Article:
Mexico City and the Lake { 31 images } Created 6 Jun 2011

All cities have a reason to exist: for the Aztec capital of Tenochtitlan that reason was Lake Texcoco, the largest lake in the basin of the Trans-Mexican Volcanic Belt. For the last two thousand years this lush valley, known as Anahuac, "the land between waters," has served as a fertile staging ground for successive waves of Mesoamerican civilizations, from the Olmecs to the Aztecs, culminating in the modern-day mega-metropolis of Mexico City.



Unlike its historical forbears, modern Mexico City's infrastructure and design are disastrously at odds with the geography of the basin. Today the mega-cities' 23 million inhabitants live on a dry sinking lake bed that was was one home to one of the world's most sophisticated hydrological systems. The Aztec's complex system of canals and dykes, which divided the salt water from the sweet, was the first thing destroyed by the conquering Spanish in 1521. As natives of a drier and dustier climate, the Castilian invaders drained Tenochtitlan's lakes and canals, forming their new capital to match the urban desert ideal of their homeland.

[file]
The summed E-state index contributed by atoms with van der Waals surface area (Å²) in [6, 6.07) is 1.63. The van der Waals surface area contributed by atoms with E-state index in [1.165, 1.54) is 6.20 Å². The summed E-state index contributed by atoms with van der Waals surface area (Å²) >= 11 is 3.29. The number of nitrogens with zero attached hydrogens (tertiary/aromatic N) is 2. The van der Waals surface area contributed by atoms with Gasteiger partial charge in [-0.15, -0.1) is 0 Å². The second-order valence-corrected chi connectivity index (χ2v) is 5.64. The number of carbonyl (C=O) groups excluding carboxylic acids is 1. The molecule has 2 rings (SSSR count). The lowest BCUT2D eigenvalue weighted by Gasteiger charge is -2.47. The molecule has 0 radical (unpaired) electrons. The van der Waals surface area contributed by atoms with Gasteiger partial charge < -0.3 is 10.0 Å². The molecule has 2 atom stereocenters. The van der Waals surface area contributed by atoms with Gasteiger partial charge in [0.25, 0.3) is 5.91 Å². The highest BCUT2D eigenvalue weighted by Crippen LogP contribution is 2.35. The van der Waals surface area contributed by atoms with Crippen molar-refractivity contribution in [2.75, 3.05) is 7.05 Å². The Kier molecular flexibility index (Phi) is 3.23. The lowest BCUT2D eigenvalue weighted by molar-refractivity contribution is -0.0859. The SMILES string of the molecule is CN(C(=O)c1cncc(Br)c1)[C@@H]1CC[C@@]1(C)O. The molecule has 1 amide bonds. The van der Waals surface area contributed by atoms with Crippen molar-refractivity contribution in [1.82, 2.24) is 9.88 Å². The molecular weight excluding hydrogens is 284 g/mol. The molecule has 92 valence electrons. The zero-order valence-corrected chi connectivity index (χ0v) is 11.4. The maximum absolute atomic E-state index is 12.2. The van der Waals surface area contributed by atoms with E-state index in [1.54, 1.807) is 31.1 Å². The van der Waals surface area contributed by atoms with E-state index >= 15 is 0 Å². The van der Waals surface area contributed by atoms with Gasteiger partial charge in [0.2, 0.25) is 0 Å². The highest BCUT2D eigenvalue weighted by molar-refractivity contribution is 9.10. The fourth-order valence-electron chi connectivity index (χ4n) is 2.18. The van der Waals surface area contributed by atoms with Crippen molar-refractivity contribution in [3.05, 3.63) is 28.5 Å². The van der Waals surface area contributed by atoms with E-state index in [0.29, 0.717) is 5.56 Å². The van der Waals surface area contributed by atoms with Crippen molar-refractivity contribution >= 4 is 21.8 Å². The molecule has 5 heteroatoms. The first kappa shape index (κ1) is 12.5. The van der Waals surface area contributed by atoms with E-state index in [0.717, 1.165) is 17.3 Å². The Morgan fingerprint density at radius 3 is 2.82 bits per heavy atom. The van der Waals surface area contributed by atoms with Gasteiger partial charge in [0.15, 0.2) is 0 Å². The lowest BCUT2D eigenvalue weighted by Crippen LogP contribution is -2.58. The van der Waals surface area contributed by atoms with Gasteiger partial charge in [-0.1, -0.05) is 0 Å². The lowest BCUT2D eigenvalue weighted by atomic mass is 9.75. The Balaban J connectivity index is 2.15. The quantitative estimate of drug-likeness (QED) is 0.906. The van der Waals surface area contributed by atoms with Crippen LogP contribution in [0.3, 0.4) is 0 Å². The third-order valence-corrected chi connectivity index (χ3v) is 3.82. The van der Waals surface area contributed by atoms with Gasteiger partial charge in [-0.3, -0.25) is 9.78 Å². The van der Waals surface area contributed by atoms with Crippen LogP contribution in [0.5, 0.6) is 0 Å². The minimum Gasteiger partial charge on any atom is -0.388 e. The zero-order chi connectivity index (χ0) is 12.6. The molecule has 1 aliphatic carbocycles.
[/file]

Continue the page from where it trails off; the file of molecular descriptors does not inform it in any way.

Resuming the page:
"If we all packed up and vanished tomorrow, this whole region would fill back up with water," says Alberto Kalach, a world-renown architect and urban planner. But to Kalach this flood would be a beginning and not an end; he's dedicated the last decade to a bold proposal to reorganize Mexico City's current drainage scheme into a recycling system that would literally resuscitate Lake Texcoco, recharging the drained aquifers with treated waste and rainwater.



But Kalach isn't the only big dreamer with designs on the saline expanse of the Texcoco lakebed. Over the last decade Lake Texcoco has become a kind of geographical Rorschach blot whose significance shifts dramatically, sometimes dangerously, according to the various interests vested.
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